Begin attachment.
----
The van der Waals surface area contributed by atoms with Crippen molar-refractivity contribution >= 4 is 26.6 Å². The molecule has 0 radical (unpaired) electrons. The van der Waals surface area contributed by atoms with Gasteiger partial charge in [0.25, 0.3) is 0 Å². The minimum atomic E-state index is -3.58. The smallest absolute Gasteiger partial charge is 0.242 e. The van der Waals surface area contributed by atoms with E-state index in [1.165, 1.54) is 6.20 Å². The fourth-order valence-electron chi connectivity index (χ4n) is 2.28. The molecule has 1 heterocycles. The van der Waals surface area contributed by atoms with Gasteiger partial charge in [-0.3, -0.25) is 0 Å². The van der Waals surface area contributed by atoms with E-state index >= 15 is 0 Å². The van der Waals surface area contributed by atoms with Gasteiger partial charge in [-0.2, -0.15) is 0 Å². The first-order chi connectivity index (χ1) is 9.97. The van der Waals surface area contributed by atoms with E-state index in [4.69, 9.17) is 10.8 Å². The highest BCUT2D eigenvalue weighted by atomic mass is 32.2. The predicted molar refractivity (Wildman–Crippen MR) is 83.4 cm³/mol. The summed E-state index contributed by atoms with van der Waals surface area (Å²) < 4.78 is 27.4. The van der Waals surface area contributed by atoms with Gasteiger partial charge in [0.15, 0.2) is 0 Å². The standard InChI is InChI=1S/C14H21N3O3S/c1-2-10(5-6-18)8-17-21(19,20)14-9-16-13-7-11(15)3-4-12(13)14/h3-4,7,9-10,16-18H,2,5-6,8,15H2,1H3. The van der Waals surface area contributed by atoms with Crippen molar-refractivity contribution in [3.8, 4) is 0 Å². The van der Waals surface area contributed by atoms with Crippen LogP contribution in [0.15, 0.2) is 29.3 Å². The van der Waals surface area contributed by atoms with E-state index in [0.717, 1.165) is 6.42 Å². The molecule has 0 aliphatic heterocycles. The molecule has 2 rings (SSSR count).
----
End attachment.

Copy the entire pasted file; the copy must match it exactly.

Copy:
The van der Waals surface area contributed by atoms with Crippen molar-refractivity contribution >= 4 is 26.6 Å². The molecule has 0 radical (unpaired) electrons. The van der Waals surface area contributed by atoms with Gasteiger partial charge in [0.25, 0.3) is 0 Å². The minimum atomic E-state index is -3.58. The smallest absolute Gasteiger partial charge is 0.242 e. The van der Waals surface area contributed by atoms with E-state index in [1.165, 1.54) is 6.20 Å². The fourth-order valence-electron chi connectivity index (χ4n) is 2.28. The molecule has 1 heterocycles. The van der Waals surface area contributed by atoms with Gasteiger partial charge in [-0.3, -0.25) is 0 Å². The van der Waals surface area contributed by atoms with E-state index >= 15 is 0 Å². The van der Waals surface area contributed by atoms with Gasteiger partial charge in [-0.2, -0.15) is 0 Å². The first-order chi connectivity index (χ1) is 9.97. The van der Waals surface area contributed by atoms with E-state index in [4.69, 9.17) is 10.8 Å². The highest BCUT2D eigenvalue weighted by atomic mass is 32.2. The predicted molar refractivity (Wildman–Crippen MR) is 83.4 cm³/mol. The summed E-state index contributed by atoms with van der Waals surface area (Å²) < 4.78 is 27.4. The van der Waals surface area contributed by atoms with Gasteiger partial charge in [0.15, 0.2) is 0 Å². The standard InChI is InChI=1S/C14H21N3O3S/c1-2-10(5-6-18)8-17-21(19,20)14-9-16-13-7-11(15)3-4-12(13)14/h3-4,7,9-10,16-18H,2,5-6,8,15H2,1H3. The van der Waals surface area contributed by atoms with Crippen molar-refractivity contribution in [3.8, 4) is 0 Å². The van der Waals surface area contributed by atoms with Crippen LogP contribution in [0.15, 0.2) is 29.3 Å². The van der Waals surface area contributed by atoms with E-state index in [0.717, 1.165) is 6.42 Å². The molecule has 0 aliphatic heterocycles. The molecule has 2 rings (SSSR count).